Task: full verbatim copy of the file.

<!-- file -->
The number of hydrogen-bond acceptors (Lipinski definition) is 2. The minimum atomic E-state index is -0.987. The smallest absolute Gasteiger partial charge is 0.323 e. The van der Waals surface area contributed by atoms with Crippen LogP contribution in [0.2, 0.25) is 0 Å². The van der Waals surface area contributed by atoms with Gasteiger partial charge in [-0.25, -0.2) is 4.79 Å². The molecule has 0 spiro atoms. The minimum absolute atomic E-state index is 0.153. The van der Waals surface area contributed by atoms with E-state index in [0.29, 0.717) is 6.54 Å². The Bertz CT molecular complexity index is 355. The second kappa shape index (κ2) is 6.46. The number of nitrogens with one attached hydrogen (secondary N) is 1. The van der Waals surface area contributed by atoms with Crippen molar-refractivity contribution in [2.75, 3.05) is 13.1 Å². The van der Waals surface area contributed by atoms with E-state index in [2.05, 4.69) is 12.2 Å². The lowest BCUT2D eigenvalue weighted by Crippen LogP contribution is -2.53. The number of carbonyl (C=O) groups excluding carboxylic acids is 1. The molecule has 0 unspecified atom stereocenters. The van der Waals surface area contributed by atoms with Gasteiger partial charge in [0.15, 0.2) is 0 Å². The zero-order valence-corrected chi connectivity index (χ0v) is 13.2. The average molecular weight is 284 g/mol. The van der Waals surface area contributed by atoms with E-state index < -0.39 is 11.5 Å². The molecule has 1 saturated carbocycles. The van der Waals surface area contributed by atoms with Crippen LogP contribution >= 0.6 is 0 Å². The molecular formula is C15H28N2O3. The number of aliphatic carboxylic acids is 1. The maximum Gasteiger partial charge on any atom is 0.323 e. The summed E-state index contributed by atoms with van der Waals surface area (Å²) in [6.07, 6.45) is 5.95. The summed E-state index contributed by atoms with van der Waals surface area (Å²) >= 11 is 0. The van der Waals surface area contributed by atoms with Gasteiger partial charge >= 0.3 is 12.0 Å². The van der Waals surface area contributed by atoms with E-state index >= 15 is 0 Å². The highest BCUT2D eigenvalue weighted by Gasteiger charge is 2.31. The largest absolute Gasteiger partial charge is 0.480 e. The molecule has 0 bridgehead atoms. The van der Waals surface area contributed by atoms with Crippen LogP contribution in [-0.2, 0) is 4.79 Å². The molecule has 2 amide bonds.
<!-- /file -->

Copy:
The number of hydrogen-bond acceptors (Lipinski definition) is 2. The minimum atomic E-state index is -0.987. The smallest absolute Gasteiger partial charge is 0.323 e. The van der Waals surface area contributed by atoms with Crippen LogP contribution in [0.2, 0.25) is 0 Å². The van der Waals surface area contributed by atoms with Gasteiger partial charge in [-0.25, -0.2) is 4.79 Å². The molecule has 0 spiro atoms. The minimum absolute atomic E-state index is 0.153. The van der Waals surface area contributed by atoms with E-state index in [0.29, 0.717) is 6.54 Å². The Bertz CT molecular complexity index is 355. The second kappa shape index (κ2) is 6.46. The number of nitrogens with one attached hydrogen (secondary N) is 1. The van der Waals surface area contributed by atoms with Crippen molar-refractivity contribution in [2.75, 3.05) is 13.1 Å². The van der Waals surface area contributed by atoms with E-state index in [2.05, 4.69) is 12.2 Å². The lowest BCUT2D eigenvalue weighted by Crippen LogP contribution is -2.53. The number of carbonyl (C=O) groups excluding carboxylic acids is 1. The molecule has 0 unspecified atom stereocenters. The van der Waals surface area contributed by atoms with Gasteiger partial charge in [0.15, 0.2) is 0 Å². The zero-order valence-corrected chi connectivity index (χ0v) is 13.2. The average molecular weight is 284 g/mol. The van der Waals surface area contributed by atoms with E-state index < -0.39 is 11.5 Å². The molecule has 1 saturated carbocycles. The van der Waals surface area contributed by atoms with Crippen LogP contribution >= 0.6 is 0 Å². The molecular formula is C15H28N2O3. The number of aliphatic carboxylic acids is 1. The maximum Gasteiger partial charge on any atom is 0.323 e. The summed E-state index contributed by atoms with van der Waals surface area (Å²) in [6.07, 6.45) is 5.95. The summed E-state index contributed by atoms with van der Waals surface area (Å²) >= 11 is 0. The van der Waals surface area contributed by atoms with Gasteiger partial charge >= 0.3 is 12.0 Å². The van der Waals surface area contributed by atoms with E-state index >= 15 is 0 Å². The highest BCUT2D eigenvalue weighted by Gasteiger charge is 2.31. The largest absolute Gasteiger partial charge is 0.480 e. The molecule has 0 bridgehead atoms. The van der Waals surface area contributed by atoms with Crippen LogP contribution in [-0.2, 0) is 4.79 Å². The molecule has 2 amide bonds.